This blog post follows Kelsey Hightower’sKubernetes The Hard Way, I highly recommend go through his repo. I’m writing this blog post to keep it as reference for me and share with other people whoever want to try it. So, feel free to correct me if any mistakes and ping me for any queries. This series divided into 3 parts and all configuration/scripts are available in my github repo. Well that has been said, let’s start building the cluster.
Below is my laptop configuration. Make sure you have enough resources in your laptop.(or depends on resources, you can reduce nodes in cluster, etc.)
Acer Predator Helios 200
Intel Core i5 8th Gen
First let’s talk about the cluster in Kubernetes The Hard Way which has 3 controller nodes, 3 worker nodes and a load balancer on GCP. I want to deploy cluster with multiple masters, but I was afraid it is too much for my laptop. So, I reduced to 2 controller nodes, 2 worker nodes (or VMs in my case) and replaced GCP load balancer with nginx docker container as a load balancer, the clusters looks like below.
Installation of packages
*NOTE: The following components will be installed on host machine(laptop)
Because we want to run nginx load balancer container on host
Install cfssl and cfssljson binaries
In offical “Kubernetes The Hard Way”, cluster network configuration done via gcloud and obviously we are not going to use it. We have to choose subnets manually for our cluster nodes,CIDR for pods and K8s services. So, here is what I come with
Linux Bridge & NAT
As you can see in above diagram, we are going to use linux bridge to connect our VMs and nginx container. Also we need to do NATing for our VMs in order to access Internet.
In order to launch docker container(nginx load balancer container) on different linux bridge(other than default docker0), we need to create docker network and specify that network while launching the container. Below command creates docker network with br0 as bridge
Create workspace directory
We can save all configuration and generate certificates in this directory
2. Provisioning Compute Resources
Specify cluster info(hostname, IP and user to login) in controllers.txt and workers.txt files respectively like in below. In the same way add those VM IPs in /etc/hosts file like below. These files are useful to automate things like copy files to nodes or generating certificates for these nodes, etc. You will see in a moment.
Below are the IPs, hostname and username for the nodes that I choose
In previous section, we installed kvm hypervisor and now lets spin up 4 VMs and specify bridge name under network section like in below screenshot.(I used “Virtual Machine Manger” GUI to launch VMs)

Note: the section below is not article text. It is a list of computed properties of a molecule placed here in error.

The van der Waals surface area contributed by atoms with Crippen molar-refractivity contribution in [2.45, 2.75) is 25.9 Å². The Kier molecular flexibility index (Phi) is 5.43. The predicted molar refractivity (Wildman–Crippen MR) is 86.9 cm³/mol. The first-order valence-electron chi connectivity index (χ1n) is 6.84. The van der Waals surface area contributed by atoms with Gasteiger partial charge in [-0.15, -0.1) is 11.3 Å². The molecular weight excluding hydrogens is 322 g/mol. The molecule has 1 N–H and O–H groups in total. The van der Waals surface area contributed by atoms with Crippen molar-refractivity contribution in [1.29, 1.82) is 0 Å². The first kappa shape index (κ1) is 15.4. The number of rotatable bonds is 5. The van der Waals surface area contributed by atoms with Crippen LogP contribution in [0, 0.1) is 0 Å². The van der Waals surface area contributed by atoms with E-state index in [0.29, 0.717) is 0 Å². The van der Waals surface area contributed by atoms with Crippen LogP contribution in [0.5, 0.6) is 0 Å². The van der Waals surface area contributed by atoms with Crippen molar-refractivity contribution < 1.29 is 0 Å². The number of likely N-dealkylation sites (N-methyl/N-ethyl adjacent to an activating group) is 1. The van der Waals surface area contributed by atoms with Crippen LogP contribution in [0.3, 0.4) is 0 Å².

*I’m not covering OS installation in VM. You can easly find it on Internet.
*NOTE: While installing OS, please select static IP and specify IPs according to their node names
*TIP: Install OS in VM and clone VM 3 time
Once the OS installation is completed, check the connectivity between the host-VM and VM-VM and you should able to ssh both host-to-VM and VM-to-VM. For handy, you can copy ssh keys, so that don’t have to enter password every time.
3. Provisioning a CA and Generating TLS Certificates
It is a good/recommended practice to setup encrypted communication between the components of K8s. In this section we will create public key certificates and private keys for below components using CloudFlare’s PKI toolkit as we downloaded earlier.(Know more about PKI)
K8s uses node authorization which is a special-purpose authorization mode that specifically authorizes API requests made by kubelets
In order to be authorized by the Node Authorizer, Kubelets must use a credential that identifies them as being in the system:nodes group, with a username of system:node:<nodeName>. Let’s create a certificate and private key for each worker nodes (In my case n1 and n2)
Controller Manager Client Certificate
Kube Proxy Client Certificate
Scheduler Client Certificate
Kubernetes API Server Certificate
kube-api server certificate’s hostname should include following things
All controller’s hostname
All controller’s IP
Load balancer’s hostname
Load balancer’s IP
Kubernetes’s service(Both ‘service name’ and IP which are 10.32.0.1 and kubernetes.default)
Service Account Key Pair
Service account key pair certificate is used to sign service account tokens
Copy Certificates to Nodes
4. Generating kubeconfig Files for Authentication
kubeconfig are used for authentication between the kubernetes components and users-to-kubernetes. kubeconfig consists of mainly 3 things
api-server's IP and its certificate which encodes in `base64`
User related info like who are authenticating ,their cerificate and key or service account token
Holds Cluster's and User's reference. If you have multiple clusters and users, this `context` becomes handy
In this section, we are going to generate kubeconfig for below components
Generating kubelet kubeconfig
The user in kubeconfig should be system:node:<Worker_name> which should match Kubelet hostname that we specified while generating kubelet client certificate. This will ensure Kubelets are properly authorized by the Kubernetes Node Authorizer.
Generate kube-proxy kubeconfig
Generate kube-controller-manager kubeconfig
Generate kube-scheduler kubeconfig
Generate admin kubeconfig
Copy kubeconfig files to nodes
5. Generating the Data Encryption Config and Key
Kubernetes stores different types of data including cluster state, application configurations, and secrets. Kubernetes supports the ability to encrypt cluster data at rest.In this section we will generate an encryption key and an encryption config suitable for encrypting Kubernetes Secrets.
The Encrypted Key
The Encryption Config File
Copy to Controller Nodes
Till now we have done following things
Provisioned compute resources
Generated kubeconfig files
Copied certificate files and kubeconfigs to nodes
In the next post, we will bootstrap controller nodes